But what about the climate models? Stroeve et al. (2007) suggested that the CMIP3 global climate models (GCMs) were showing less dramatic reductions in sea-ice than the observations. The latest generation of GCMs (CMIP5) have some simulations which do reproduce the observed trend.
And, what do these GCMs say about the likelihood of the observed ‘bounces’ in Arctic sea-ice? Figure 2 shows the probability distribution of all 7-year trends from the CMIP5 historical simulations from 1979-2013. Short periods with no apparent sea-ice decline occur regularly in this period. Swart et al. demonstrate that periods of more than a decade with zero trend are not unusual and that they occur in the simulated future also.
Figure 2: Distribution of 7-year linear trends in September Arctic sea-ice extent, for CMIP5 (grey), CESM Large Ensemble (cyan) and observations (red). The observed 2001-2007 and 2007-2013 trends are highlighted in green and blue respectively. Note that the Swart et al. analysis was done before the 2014 minimum so the paper uses 7-year trends and examines 2007-2013 and 2001-2007 as the two extreme cases.
The analysis was also repeated with a large (30 member) ensemble of simulations with the CESM GCM. In this case, the difference between the simulations is solely due to the experienced weather which varies from case to case. Interestingly, the range of trends seen in this single model is very similar to the entire range of CMIP5 GCMs, suggesting that a large fraction of this range is due to internal climate variability and not due to differences between the GCMs themselves.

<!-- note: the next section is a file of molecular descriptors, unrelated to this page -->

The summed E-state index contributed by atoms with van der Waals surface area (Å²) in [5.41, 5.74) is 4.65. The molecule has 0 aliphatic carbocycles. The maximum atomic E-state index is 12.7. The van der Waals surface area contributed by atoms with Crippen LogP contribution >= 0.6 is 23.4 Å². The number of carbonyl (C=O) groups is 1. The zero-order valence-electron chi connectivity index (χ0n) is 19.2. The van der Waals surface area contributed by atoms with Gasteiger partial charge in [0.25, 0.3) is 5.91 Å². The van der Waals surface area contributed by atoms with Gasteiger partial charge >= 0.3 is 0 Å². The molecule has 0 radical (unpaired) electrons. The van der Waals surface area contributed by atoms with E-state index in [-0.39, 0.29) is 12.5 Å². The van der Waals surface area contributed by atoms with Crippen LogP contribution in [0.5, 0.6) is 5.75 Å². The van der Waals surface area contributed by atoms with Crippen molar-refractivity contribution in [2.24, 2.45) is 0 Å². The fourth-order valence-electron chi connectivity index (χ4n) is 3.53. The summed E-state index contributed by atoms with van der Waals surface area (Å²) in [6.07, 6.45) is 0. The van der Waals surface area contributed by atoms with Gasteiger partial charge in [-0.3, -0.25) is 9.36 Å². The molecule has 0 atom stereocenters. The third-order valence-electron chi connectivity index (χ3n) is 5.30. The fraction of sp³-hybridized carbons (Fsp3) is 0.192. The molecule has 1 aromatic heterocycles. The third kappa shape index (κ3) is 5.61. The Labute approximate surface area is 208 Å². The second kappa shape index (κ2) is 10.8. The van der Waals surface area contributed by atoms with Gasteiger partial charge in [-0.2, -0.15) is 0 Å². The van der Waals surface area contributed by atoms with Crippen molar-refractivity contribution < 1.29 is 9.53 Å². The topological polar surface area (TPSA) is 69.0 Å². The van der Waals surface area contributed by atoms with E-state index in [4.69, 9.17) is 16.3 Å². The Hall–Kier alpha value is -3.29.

When will the ball reach the bottom of the hill? The IPCC AR5 took the unusual step of only using five GCMs for its overall assessment of future Arctic sea-ice because many of the simulations were not deemed adequate. The IPCC concluded that it was likely that the Arctic would be reliably ice-free in September by 2050 (where ‘reliably ice-free’ means 5 consecutive years with less than 1 million km2 of sea-ice), assuming high future emissions.
The expected outcome is that the long-term decline in Arctic sea-ice will continue as global temperatures increase. There will be further bounces, both up and down. Individual years will become ice-free sometime in the 2020s, 2030s or 2040s, depending on future greenhouse gas emissions and the natural variations. But, even at the bottom of the hill the ball will continue to bounce – not every year will have zero ice in summer. The bounces will become smaller if global temperatures continue to increase, and other summer and autumn months will also become ice-free. However, in future scenarios with sharp reductions in greenhouse emissions, the Arctic sea-ice recovers slightly as global temperatures decline.
Main image: Frozen sea.
Thanks to Richard Betts who I first saw use the bouncing ball analogy for climate.